Yoshichika Takagi: wooden home in Sapporo

Yoshichika Takagi,

Toshiyuki Yano,




Interior Design,

House k is a housing experiment by architect Yoshichika Takagi in the city of Sapporo. The architect combines the archetypical home with a pitched roof with the archetype of the village, a set of homes which share certain features, and attempts to recreate the atmosphere of harmonious proportions characteristic of small villages and hamlets in a single home.

Yoshichika Takagi: wooden home in Sapporo
Reflecting on the domestic idiom defining interiors and exteriors, Yoshichika Takagi makes his house in Sapporo a metaphor of the city. Assimilating the experience of the urbe with that of the private home, he gives the kitchen and living room the value of a city square, accessed via a narrow closed-in atrium, like a narrow lane in a medieval village, and treats each function as a separate “house”, declaring the importance of keeping them separate in daily life. He aims to recreate an outdoor landscape inside the home.
The structural and decorative material the architect has chosen to construct this residential experiment is wood. Commonly used in Japanese architecture in the past, and often still the preferred material of contemporary architects, wood reinforces the idea of the archetype of the home, the home of our origins, and even more so the tool shed, with vertical strips of wood recalling the time when everyone lived in poverty: a humility which is only apparent and entirely constructed, as the rough strips of wood with their natural colours create a rainbow of elegant, precious hues. On the façade with its pitched roof and single level plus attic, Takagi draws another home, imitating the first, the shape of which forms the entrance, in a play of offset lines that make viewers curious to see what is inside the house. When we go inside we find ourselves before a finely designed paradox. Two small rooms which serve as an entrance lead into a living room and kitchen with a high ceiling forming the heart of the home, surrounded by the silhouettes of many other houses just like the one we are in: one house is the wall of shelving running right up to the ceiling, behind which the bedrooms are located, while another is the library and yet another, behind it and smaller, as if drawn in perspective, is the bathroom (made up of three rooms according to Japanese tradition: a washlet, a dressing room and the room containing the bathtub). A stairway in the middle of the living room leads to the attic, a homage to the traditional wooden ladders in chicken barns leading up to the chickens? nests. In the modern home the ladder leads to the guest room, which, consistently with the metaphor, is separate from the main part of the home. It also has a large window over the centre of the home, achieving another level of exploration, that of the roof of the “little house” next to it, a panoramic spot bathed in light from a skylight on the roof. It all culminates in a French wondow, naturally shaped like a little house, leading to the garden at the back. But finding out where the border between outside and inside really lies, if the interior in turn simulates a town square with its view of houses, is the exploratory game behind this project, as comprehensible and recognisable on the outside as it is ambiguous and multiple on the inside.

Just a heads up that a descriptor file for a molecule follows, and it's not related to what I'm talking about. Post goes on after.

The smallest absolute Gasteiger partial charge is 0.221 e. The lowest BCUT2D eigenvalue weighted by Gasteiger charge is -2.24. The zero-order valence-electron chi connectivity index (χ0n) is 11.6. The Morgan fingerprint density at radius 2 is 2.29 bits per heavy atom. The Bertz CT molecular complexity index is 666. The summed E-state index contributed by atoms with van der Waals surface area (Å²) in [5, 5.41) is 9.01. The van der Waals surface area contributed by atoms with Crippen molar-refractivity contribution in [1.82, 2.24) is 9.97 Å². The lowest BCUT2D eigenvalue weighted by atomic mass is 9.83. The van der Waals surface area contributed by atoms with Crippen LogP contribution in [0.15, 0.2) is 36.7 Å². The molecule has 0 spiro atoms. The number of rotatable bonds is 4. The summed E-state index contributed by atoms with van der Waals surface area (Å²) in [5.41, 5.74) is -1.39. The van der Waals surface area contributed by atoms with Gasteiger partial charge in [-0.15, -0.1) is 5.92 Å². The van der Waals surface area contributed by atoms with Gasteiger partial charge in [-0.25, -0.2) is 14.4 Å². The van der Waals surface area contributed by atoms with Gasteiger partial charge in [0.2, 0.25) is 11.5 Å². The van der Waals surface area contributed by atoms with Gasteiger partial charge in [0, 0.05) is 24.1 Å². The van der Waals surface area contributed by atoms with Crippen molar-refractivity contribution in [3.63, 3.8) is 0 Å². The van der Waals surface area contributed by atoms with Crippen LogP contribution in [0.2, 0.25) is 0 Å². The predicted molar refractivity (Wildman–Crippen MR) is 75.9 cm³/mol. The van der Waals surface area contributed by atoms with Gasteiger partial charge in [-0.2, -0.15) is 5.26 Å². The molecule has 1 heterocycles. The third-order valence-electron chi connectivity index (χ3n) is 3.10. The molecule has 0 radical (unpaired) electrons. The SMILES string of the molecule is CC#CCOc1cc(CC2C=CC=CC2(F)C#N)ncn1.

In his experiment overturning the traditional rules of the setting of the home and the experience of the home interior, Yoshichika Takagi uses wood, on the outside and on the inside, as if he were building a scale model, eliminating all decoration and allowing the bare matter to clearly design the parts.

by Mara Corradi

Design: Yoshichika Takagi
Client: Midori & Akifumi Kumagai
Location: Sapporo, Hokkaido Prefecture (Japan)
Structural design: Daisuke Hasegawa (Daisuke Hasegawa & Partners)
Total floor area: 226 m2
Lot size: 380 m2
Project start date: 2009
Completion of work: 2009
Wooden structure
Mahogany outer cladding
Pine interior finishes
White birch flooring
Kitchen custom-designed by Yoshichika Takagi
Bathroom furnishings Inax
Photographs: Seiya Miyamoto, Toshiyuki Yano


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